Lawmakers to Trump: End unchecked war powers
Twelve House Democrats and one Republican are calling on President Donald Trump to formally declare war against the Islamic State and submit a resolution to Congress that limits his war powers — a request that is not likely to be heeded.
The letter, led by Rep. Barbara Lee (D-Calif.) and obtained by POLITICO, comes as the Pentagon is considering options for ramping up its nearly three-year campaign against ISIL and follows a request by the top U.S. commander in Afghanistan for thousands more troops in a war against the Taliban now entering its 16th year.
“For too many years, Congress has ignored these ongoing wars,” the lawmakers write. “Our brave service members face countless dangers for our nation and we owe it to them to act on an AUMF without delay.”
The lone Republican signatory calling for the authorization for use of military force is Rep. Walter Jones of North Carolina. Jones last week became the only Republican to back a bill co-sponsored by House Democrats to create an independent commission to investigate Russia’s meddling in the 2016 presidential election.
The letter is also signed by Rep. Keith Ellison (D-Minn.), a leading candidate in the race to chair the Democratic National Committee.
Lawmakers are urging Trump to submit a draft war resolution that provides “specific information on the geographic, combatant and tactical scope” of the war against ISIL. They are also asking for it to include a sunset provision and repeal the 2001 AUMF that authorized force against those responsible for the 9/11 terrorist attacks.
The 2001 resolution, they write, “has served as a blank check for war.”
The post-9/11 AUMF has no end date and has been broadly interpreted by the Bush and Obama administrations to allow the military to carry out strikes against suspected terrorists the world over, from the Philippines to the Horn of Africa, and even on the “high seas,” according to the Congressional Research Service. There is concern among some congressional Democrats that Trump could use the broad powers of the 2001 resolution to further expand what he has called an ideological war against radical Islam.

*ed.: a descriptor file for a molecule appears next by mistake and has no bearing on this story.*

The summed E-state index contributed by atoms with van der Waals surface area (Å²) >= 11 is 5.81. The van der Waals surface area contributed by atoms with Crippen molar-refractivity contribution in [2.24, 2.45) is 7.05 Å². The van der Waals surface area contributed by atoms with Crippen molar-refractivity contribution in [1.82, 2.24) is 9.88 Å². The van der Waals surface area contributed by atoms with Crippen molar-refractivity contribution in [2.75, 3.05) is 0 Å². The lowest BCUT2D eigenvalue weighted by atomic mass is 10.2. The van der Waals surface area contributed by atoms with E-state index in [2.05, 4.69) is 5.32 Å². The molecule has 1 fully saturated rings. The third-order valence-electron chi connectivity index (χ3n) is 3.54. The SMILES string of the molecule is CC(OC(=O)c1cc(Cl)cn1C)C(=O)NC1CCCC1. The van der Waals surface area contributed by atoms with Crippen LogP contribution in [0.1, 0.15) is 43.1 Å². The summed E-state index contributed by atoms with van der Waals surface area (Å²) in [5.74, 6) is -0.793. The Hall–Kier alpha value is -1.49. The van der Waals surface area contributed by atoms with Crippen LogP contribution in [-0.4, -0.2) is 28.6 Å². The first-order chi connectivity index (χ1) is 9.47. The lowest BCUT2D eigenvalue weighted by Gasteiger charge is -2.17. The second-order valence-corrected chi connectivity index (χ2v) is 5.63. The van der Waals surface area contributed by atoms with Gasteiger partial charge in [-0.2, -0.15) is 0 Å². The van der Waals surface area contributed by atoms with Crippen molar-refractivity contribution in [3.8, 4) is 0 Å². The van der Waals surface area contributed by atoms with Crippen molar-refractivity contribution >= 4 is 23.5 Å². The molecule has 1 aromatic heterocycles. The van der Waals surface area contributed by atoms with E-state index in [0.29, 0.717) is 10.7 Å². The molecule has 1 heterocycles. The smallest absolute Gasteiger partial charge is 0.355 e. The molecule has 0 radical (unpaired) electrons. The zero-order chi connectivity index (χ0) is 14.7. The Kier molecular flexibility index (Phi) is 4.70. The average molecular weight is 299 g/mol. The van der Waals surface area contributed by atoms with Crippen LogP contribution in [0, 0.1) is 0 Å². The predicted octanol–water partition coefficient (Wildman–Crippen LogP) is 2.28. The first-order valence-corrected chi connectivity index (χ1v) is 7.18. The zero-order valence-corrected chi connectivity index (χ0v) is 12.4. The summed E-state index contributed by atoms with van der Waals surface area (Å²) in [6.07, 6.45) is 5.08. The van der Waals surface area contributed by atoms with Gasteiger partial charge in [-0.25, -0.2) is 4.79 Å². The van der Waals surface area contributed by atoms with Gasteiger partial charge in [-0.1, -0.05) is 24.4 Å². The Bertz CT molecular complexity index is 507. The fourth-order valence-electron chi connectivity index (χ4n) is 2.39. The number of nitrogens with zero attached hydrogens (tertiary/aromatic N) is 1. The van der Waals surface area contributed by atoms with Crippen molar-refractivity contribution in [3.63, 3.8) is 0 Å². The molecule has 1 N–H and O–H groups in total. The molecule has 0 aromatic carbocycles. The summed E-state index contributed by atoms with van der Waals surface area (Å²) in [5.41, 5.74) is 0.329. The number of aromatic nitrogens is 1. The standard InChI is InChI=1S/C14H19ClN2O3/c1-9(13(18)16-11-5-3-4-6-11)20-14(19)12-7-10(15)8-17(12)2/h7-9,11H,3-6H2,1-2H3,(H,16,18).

The post-9/11 resolution has not been updated since its passage and is the primary legal justification for the U.S. campaign against ISIL, even though ISIL did not exist in 2001 and has publicly feuded with Al Qaeda, which carried out the 9/11 terrorist attacks.
In a statement, Lee said the “bipartisan letter shows that members of Congress agree that blank checks for endless war are unacceptable and dangerous.”
Congress, though, tried and failed to pass a war resolution against ISIL after the Obama administration submitted a draft proposal in February 2015. That effort collapsed as Democrats pushed for tighter restrictions and Republicans opposed curbing the president’s ability to fight terrorists.
The new Republican-led Congress is unlikely to revive the debate anytime soon, given that most lawmakers believe the 2001 resolution is sufficient to cover the war against ISIL and since GOP leaders already have their hands full attempting to replace Obamacare and tackle a complicated tax overhaul.
Still, Trump seemed open to a new war resolution during the campaign when he was asked last May by Fox News' Bill O'Reilly whether he would favor a new “declaration of war.”
"It wouldn't bother me at all doing that,” Trump responded. “We probably should have done that in the first place.”
Defense Secretary Jim Mattis also wrote a 2015 blog post calling for a new war resolution with few restrictions.
The new resolution, Mattis said at the time, would “send an essential message of American steadfastness to our people and to the global audience. Its passage will demonstrate our country’s fundamental unity and enable a broader commitment to deal firmly with a real and growing menace.”
Lee was the only member of Congress to vote against the 2001 war resolution.
“For over 15 years, Congress has been missing in action and derelict in our duty to provide congressional oversight over military action,” she said in her statement. "The Constitution is clear: The American people deserve a voice on matters of war and peace.”
To read this article as it originally appeared, click here.
By: Austin Wright
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